"How do you protect that skill capability?" Daniels said. "I think that's for a debate to occur on the Hill."

Boeing will get support from the Washington state delegation. Even though it had planned to produce the JSF in St. Louis, Boeing planned to hire up to 3,000 engineers and program managers in Puget Sound. Those jobs would have mitigated at least some of the local job cuts now under way.

"It's a big blow, but we've just got to go on," said Rep. Norm Dicks, D-Bremerton.

"I still hold out some hope that Lockheed will realize — and the Defense Department will realize — that Lockheed should bring Boeing onto their team," Dicks added.

"I am confident the Pentagon will find ways to use Boeing's proven expertise to help keep this project on schedule and under budget," agreed Sen. Maria Cantwell, D-Wash.

Dicks said the JSF decision made it even more crucial to keep pushing for a plan to replace aging Air Force refueling tankers with new Boeing 767s and to promote the company's development of an unmanned fighter aircraft.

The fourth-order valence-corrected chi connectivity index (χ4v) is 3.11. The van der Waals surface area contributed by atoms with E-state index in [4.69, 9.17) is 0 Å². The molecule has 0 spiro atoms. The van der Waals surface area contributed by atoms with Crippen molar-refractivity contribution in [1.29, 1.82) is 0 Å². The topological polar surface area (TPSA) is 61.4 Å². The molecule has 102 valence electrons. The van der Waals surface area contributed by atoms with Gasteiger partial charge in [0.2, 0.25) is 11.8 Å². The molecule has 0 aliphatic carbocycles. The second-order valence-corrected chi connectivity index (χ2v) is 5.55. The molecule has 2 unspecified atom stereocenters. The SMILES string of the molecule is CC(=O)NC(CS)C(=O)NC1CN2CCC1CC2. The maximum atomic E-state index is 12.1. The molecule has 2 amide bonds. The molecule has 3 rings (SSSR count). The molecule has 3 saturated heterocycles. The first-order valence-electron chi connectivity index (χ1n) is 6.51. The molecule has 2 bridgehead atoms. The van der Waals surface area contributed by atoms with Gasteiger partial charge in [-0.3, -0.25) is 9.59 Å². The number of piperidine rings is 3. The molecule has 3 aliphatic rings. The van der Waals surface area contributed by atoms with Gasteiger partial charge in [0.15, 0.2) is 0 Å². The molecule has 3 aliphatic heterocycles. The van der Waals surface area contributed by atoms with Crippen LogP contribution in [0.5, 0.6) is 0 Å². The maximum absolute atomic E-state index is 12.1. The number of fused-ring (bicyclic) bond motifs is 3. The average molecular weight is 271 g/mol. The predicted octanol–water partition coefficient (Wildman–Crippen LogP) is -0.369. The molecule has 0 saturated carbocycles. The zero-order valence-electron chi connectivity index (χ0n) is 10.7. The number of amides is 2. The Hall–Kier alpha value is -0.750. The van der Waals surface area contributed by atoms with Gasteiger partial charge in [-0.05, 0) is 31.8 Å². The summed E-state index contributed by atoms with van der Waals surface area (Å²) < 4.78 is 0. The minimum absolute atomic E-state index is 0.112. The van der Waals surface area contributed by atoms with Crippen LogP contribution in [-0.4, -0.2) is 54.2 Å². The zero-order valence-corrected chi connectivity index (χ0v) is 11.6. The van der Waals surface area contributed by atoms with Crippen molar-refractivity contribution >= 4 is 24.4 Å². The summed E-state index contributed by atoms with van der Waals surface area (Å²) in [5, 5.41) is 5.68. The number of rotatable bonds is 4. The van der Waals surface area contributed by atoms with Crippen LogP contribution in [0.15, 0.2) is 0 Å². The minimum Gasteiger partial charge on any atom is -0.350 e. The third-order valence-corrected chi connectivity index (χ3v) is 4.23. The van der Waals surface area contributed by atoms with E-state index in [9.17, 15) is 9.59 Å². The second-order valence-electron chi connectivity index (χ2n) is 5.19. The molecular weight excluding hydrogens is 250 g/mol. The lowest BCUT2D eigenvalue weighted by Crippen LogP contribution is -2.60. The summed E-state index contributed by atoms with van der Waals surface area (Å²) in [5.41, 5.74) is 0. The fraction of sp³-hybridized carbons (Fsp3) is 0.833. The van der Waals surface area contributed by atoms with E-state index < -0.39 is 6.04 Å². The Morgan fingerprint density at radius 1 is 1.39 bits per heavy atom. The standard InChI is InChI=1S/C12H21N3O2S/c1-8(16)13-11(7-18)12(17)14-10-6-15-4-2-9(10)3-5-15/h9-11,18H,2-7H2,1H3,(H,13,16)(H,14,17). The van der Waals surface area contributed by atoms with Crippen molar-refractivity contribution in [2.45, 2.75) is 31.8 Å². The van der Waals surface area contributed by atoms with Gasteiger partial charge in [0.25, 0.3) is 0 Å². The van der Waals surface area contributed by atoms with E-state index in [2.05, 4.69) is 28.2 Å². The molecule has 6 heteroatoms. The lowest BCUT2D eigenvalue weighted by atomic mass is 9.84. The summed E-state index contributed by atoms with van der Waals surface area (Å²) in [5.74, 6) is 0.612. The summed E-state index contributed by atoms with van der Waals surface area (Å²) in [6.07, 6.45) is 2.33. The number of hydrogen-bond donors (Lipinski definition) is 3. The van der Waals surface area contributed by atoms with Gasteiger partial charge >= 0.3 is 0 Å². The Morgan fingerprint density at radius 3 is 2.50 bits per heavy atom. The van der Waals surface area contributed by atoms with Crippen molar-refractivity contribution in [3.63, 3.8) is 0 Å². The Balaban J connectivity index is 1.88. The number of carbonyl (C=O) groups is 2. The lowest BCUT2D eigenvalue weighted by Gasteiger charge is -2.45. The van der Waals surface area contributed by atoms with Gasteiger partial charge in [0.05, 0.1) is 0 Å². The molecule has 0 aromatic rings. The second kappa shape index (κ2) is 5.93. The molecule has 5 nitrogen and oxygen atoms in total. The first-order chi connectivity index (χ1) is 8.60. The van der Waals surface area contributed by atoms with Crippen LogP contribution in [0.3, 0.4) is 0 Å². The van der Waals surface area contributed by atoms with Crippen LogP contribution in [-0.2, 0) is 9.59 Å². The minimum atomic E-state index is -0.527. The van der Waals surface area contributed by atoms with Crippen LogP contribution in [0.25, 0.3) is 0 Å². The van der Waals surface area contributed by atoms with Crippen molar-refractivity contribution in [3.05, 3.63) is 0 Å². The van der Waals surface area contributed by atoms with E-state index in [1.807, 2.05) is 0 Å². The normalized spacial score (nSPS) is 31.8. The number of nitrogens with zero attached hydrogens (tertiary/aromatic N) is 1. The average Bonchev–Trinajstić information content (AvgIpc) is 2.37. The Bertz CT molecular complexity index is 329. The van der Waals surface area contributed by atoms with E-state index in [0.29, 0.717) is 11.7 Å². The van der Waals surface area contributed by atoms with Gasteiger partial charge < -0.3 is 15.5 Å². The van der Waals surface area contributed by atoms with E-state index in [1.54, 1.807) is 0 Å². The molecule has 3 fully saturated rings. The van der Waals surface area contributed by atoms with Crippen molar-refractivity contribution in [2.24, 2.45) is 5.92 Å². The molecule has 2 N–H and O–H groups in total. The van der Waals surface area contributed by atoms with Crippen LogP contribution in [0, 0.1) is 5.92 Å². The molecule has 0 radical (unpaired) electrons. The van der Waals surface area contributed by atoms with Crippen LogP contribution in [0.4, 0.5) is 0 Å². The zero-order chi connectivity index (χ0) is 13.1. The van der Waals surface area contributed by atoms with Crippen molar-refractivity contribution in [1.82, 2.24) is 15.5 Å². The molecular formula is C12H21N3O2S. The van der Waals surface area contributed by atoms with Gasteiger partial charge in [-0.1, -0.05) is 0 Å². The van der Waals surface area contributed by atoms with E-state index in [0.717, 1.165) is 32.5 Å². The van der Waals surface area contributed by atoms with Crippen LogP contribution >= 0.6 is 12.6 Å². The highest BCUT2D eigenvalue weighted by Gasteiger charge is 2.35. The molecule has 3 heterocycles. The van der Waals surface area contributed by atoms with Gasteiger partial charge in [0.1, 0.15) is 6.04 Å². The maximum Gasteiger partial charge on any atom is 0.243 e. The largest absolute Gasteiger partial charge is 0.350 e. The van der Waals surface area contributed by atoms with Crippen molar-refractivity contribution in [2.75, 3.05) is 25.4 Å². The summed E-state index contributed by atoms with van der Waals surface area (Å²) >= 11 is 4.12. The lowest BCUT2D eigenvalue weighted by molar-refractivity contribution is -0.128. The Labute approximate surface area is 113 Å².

"There's going to be other things that they can be involved in," Dicks said.

Washington lawmakers have been working with the Pentagon and Boeing to win approval for the Air Force to lease as many as 100 new 767s at a cost of up to $20 billion over 10 years.

Condit said yesterday he has great confidence Boeing will secure that contract soon. "The issue is more one of timing," he said.

Both Aldridge and Roche cited the tanker contract as well as Boeing's leading-edge work on unmanned aircraft and other jets, such as the F/A-18E/F, to underscore that Boeing will remain involved in the military-aircraft business irrespective of JSF.

Merrill Lynch aerospace analyst Byron Callan concurred, and said Boeing's best response to the JSF disappointment is to squeeze all it can from the projects left on its plate.

"I don't hold high hopes that they'll get a portion of the (JSF) program," Callan said. "I think they'd be better off trying to concentrate on some of the things they do best (in commercial) and on the unmanned combat vehicle, to try to offset some of the loss."

Seattle Times reporters John Hendren and Kevin Galvin in Washington, D.C., contributed to this report.